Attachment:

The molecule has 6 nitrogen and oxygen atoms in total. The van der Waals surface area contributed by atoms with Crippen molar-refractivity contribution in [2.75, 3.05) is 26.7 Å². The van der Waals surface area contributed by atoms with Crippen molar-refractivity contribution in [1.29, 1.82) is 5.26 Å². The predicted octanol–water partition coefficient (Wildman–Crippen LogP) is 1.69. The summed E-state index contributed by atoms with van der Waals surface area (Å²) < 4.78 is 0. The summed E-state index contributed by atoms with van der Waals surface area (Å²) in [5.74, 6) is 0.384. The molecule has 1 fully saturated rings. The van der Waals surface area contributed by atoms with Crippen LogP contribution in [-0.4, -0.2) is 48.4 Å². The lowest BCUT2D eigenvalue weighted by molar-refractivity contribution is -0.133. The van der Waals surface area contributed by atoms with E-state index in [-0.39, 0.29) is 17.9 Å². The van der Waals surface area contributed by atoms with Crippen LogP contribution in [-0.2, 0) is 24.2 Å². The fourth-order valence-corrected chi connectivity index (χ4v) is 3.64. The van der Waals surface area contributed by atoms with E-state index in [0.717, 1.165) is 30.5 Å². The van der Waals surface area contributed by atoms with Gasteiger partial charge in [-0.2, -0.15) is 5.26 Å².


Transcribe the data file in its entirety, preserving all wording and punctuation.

The molecule has 6 nitrogen and oxygen atoms in total. The van der Waals surface area contributed by atoms with Crippen molar-refractivity contribution in [2.75, 3.05) is 26.7 Å². The van der Waals surface area contributed by atoms with Crippen molar-refractivity contribution in [1.29, 1.82) is 5.26 Å². The predicted octanol–water partition coefficient (Wildman–Crippen LogP) is 1.69. The summed E-state index contributed by atoms with van der Waals surface area (Å²) < 4.78 is 0. The summed E-state index contributed by atoms with van der Waals surface area (Å²) in [5.74, 6) is 0.384. The molecule has 1 fully saturated rings. The van der Waals surface area contributed by atoms with Crippen LogP contribution in [-0.4, -0.2) is 48.4 Å². The lowest BCUT2D eigenvalue weighted by molar-refractivity contribution is -0.133. The van der Waals surface area contributed by atoms with E-state index in [-0.39, 0.29) is 17.9 Å². The van der Waals surface area contributed by atoms with Crippen LogP contribution in [-0.2, 0) is 24.2 Å². The fourth-order valence-corrected chi connectivity index (χ4v) is 3.64. The van der Waals surface area contributed by atoms with E-state index in [0.717, 1.165) is 30.5 Å². The van der Waals surface area contributed by atoms with Gasteiger partial charge in [-0.2, -0.15) is 5.26 Å².